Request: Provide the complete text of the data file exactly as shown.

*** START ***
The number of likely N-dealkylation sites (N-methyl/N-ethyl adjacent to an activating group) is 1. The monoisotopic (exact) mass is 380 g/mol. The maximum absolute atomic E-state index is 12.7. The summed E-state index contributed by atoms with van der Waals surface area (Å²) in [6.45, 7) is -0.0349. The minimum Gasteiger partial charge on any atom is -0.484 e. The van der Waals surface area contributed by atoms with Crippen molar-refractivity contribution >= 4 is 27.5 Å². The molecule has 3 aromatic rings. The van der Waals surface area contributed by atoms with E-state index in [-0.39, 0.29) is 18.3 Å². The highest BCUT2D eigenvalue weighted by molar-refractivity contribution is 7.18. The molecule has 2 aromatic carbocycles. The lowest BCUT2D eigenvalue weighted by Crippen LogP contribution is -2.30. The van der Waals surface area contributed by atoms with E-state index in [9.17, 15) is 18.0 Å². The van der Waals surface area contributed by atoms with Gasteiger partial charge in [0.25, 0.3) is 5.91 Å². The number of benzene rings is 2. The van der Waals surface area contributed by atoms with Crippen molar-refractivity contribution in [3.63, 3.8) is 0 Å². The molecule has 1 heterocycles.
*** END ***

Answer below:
The number of likely N-dealkylation sites (N-methyl/N-ethyl adjacent to an activating group) is 1. The monoisotopic (exact) mass is 380 g/mol. The maximum absolute atomic E-state index is 12.7. The summed E-state index contributed by atoms with van der Waals surface area (Å²) in [6.45, 7) is -0.0349. The minimum Gasteiger partial charge on any atom is -0.484 e. The van der Waals surface area contributed by atoms with Crippen molar-refractivity contribution >= 4 is 27.5 Å². The molecule has 3 aromatic rings. The van der Waals surface area contributed by atoms with E-state index in [-0.39, 0.29) is 18.3 Å². The highest BCUT2D eigenvalue weighted by molar-refractivity contribution is 7.18. The molecule has 2 aromatic carbocycles. The lowest BCUT2D eigenvalue weighted by Crippen LogP contribution is -2.30. The van der Waals surface area contributed by atoms with E-state index in [9.17, 15) is 18.0 Å². The van der Waals surface area contributed by atoms with Gasteiger partial charge in [0.25, 0.3) is 5.91 Å². The number of benzene rings is 2. The van der Waals surface area contributed by atoms with Crippen molar-refractivity contribution in [3.63, 3.8) is 0 Å². The molecule has 1 heterocycles.